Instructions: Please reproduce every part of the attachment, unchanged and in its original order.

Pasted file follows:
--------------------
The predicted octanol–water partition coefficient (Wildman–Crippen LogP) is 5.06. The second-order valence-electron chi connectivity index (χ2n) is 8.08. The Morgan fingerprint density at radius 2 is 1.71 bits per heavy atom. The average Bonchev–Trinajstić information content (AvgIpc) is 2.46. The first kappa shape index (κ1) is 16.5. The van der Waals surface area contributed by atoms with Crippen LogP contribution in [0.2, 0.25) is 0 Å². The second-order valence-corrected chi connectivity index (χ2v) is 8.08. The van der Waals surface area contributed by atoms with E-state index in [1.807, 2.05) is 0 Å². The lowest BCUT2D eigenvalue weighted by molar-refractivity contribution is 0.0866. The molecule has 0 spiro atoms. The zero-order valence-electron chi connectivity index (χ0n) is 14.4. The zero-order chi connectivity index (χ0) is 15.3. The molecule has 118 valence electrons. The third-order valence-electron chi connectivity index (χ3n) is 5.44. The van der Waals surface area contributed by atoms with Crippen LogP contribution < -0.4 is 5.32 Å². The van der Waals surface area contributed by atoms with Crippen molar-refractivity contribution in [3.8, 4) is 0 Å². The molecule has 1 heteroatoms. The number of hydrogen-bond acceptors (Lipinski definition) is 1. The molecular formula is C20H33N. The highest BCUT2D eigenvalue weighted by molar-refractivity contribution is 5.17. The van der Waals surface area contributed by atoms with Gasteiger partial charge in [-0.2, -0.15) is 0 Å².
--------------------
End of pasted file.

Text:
The predicted octanol–water partition coefficient (Wildman–Crippen LogP) is 5.06. The second-order valence-electron chi connectivity index (χ2n) is 8.08. The Morgan fingerprint density at radius 2 is 1.71 bits per heavy atom. The average Bonchev–Trinajstić information content (AvgIpc) is 2.46. The first kappa shape index (κ1) is 16.5. The van der Waals surface area contributed by atoms with Crippen LogP contribution in [0.2, 0.25) is 0 Å². The second-order valence-corrected chi connectivity index (χ2v) is 8.08. The van der Waals surface area contributed by atoms with E-state index in [1.807, 2.05) is 0 Å². The lowest BCUT2D eigenvalue weighted by molar-refractivity contribution is 0.0866. The molecule has 0 spiro atoms. The zero-order valence-electron chi connectivity index (χ0n) is 14.4. The zero-order chi connectivity index (χ0) is 15.3. The molecule has 118 valence electrons. The third-order valence-electron chi connectivity index (χ3n) is 5.44. The van der Waals surface area contributed by atoms with Crippen LogP contribution < -0.4 is 5.32 Å². The van der Waals surface area contributed by atoms with Crippen molar-refractivity contribution in [3.8, 4) is 0 Å². The molecule has 1 heteroatoms. The number of hydrogen-bond acceptors (Lipinski definition) is 1. The molecular formula is C20H33N. The highest BCUT2D eigenvalue weighted by molar-refractivity contribution is 5.17. The van der Waals surface area contributed by atoms with Gasteiger partial charge in [-0.2, -0.15) is 0 Å².